Most of us live two lives: our daily lives and our cyber lives. We awake, check our phone, make our coffee, turn on the computer, login to email and Facebook, check financial accounts (trying not to spew coffee at the dip in the market), blog our thoughts, twitter our opinion of the quality of our breakfast, peruse our online calendar, and upload photos to Flickr from last night’s party. Then we get in our car, try not to text, and arrive at work. This could be an outline of our last day on earth. What happens the next day when we aren’t there to login?
Our digital post-mortem has you own that your cyberlife and become a focus in the news and in books (Your Digital Afterlife by Evan Carroll and John Romano) but few clients ask me what to do about their cyberlife. Most conclude our cyberlife ends when we do. You can do nothing and let the bytes fall as they may or you can craft a plan to preserve parts of your cyberlife, give parts of it to others, and delete parts of it forever.
To address the issue, you must determine what information should be conveyed and to whom. Your best recipient may be the Executor of your will though it could be someone else trustworthy. Let’s refer to this person as your Digital Executor or DE. To convey this information to your DE, you could maintain your cyberlife inventory on your computer, which you prudently back up. A good template is provided at www.yourdigitalafterlife.com/resources. Instead you may use a web service, such as www.Entrustet.com, that will store your inventory. You can then update your inventory (or look up forgotten passwords) with ease. The services provide a master password, which you leave with your estate documents for your DE or which is released upon receipt of a death certificate. What constitutes your inventory?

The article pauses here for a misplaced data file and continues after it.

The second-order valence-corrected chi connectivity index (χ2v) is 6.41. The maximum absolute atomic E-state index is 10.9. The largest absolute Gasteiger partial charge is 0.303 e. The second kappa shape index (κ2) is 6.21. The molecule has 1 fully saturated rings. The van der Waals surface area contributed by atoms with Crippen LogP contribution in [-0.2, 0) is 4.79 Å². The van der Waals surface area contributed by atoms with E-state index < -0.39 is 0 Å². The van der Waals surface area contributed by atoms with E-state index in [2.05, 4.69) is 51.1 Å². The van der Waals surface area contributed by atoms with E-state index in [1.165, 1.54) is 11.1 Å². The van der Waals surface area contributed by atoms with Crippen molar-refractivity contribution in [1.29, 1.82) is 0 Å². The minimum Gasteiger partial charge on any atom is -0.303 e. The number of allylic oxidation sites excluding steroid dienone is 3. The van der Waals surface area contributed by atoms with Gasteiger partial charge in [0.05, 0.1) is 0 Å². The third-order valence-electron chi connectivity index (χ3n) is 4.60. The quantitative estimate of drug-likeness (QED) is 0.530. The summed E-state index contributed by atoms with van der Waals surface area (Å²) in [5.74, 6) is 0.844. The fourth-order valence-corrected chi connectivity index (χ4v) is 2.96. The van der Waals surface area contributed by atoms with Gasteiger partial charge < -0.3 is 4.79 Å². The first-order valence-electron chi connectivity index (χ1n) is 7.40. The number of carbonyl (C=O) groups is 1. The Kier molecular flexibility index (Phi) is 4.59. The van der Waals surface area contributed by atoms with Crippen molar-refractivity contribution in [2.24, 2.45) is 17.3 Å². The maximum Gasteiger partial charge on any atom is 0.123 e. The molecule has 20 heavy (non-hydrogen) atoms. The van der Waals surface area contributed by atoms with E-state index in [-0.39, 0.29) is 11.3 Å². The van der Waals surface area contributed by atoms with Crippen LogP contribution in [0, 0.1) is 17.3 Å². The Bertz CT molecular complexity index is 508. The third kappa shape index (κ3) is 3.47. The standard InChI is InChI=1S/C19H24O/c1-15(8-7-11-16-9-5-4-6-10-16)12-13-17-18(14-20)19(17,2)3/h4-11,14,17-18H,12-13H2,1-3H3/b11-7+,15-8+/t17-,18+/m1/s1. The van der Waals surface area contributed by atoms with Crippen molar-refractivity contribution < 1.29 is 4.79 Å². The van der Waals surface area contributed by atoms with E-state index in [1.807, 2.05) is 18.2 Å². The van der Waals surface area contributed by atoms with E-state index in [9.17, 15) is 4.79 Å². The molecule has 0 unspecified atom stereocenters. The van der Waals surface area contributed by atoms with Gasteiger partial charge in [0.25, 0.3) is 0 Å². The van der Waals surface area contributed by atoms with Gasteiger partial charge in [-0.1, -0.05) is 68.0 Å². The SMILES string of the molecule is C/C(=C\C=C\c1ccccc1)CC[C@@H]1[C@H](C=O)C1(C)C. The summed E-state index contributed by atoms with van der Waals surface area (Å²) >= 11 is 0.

It should include the devices you own that created your cyberlife and passwords to access them. Examples are your mobile phone, iPad, laptop, and home computer.
Next are your email addresses. You must decide whether to release to your DE the password for each account. You may decide some email accounts can go unaccessed and some need attention. Remember too financial accounts: online banking, brokerage, credit card, and payment services, such as PayPal. This knowledge will help the legal Executor collect those assets to be distributed according to your estate plan.
Don’t forget your online social life. Facebook, Twitter, Flickr, a blog you write: all have a username and password. Your DE can delete these but services, such as www.Entrustet.com that offers the Account Incinerator, can delete accounts without human action if you prefer they remain private.
Upon notice of your death, Facebook will change your status to “memorialized.” Your account can followers often say that they lose that sense of fogginess, and are able to think more clearly during a detox than when not on it. no longer be accessed. Prior to giving notice to Facebook, your DE could archive the contents for your family.
Gmail has a policy for gaining access to your accounts after you die (should you fail to leave the password with your DE) and so does Twitter, which uniquely offers an archive of your Tweets. Yahoo is much harsher. Yahoo accounts are nontransferable and will be deleted upon notice of your death. Your DE could archive your Yahoo account if he has the password prior to notifying Yahoo (the non-transferability term makes this not quite legal). Youtube does not state what happens to your account but offers guidelines for accessing the account if the owner has died.
You can create your own online memorial. Through www.bcelebrated.com, and www.mywonderfullife.com, you establish an initial profile that others enhance after you die. Some require notification and some will send out three emails to you and if you do not respond, your pre-prepared emails will be delivered. This service could be used by those who are isolated and it could be the trigger for giving your DE the master password to access your inventory document.
The complexities of our cyber afterlife continue to evolve. For now you should in some form make an inventory lest your online “you” be lost forever.
Originally published in Southern Neighbor, January 2012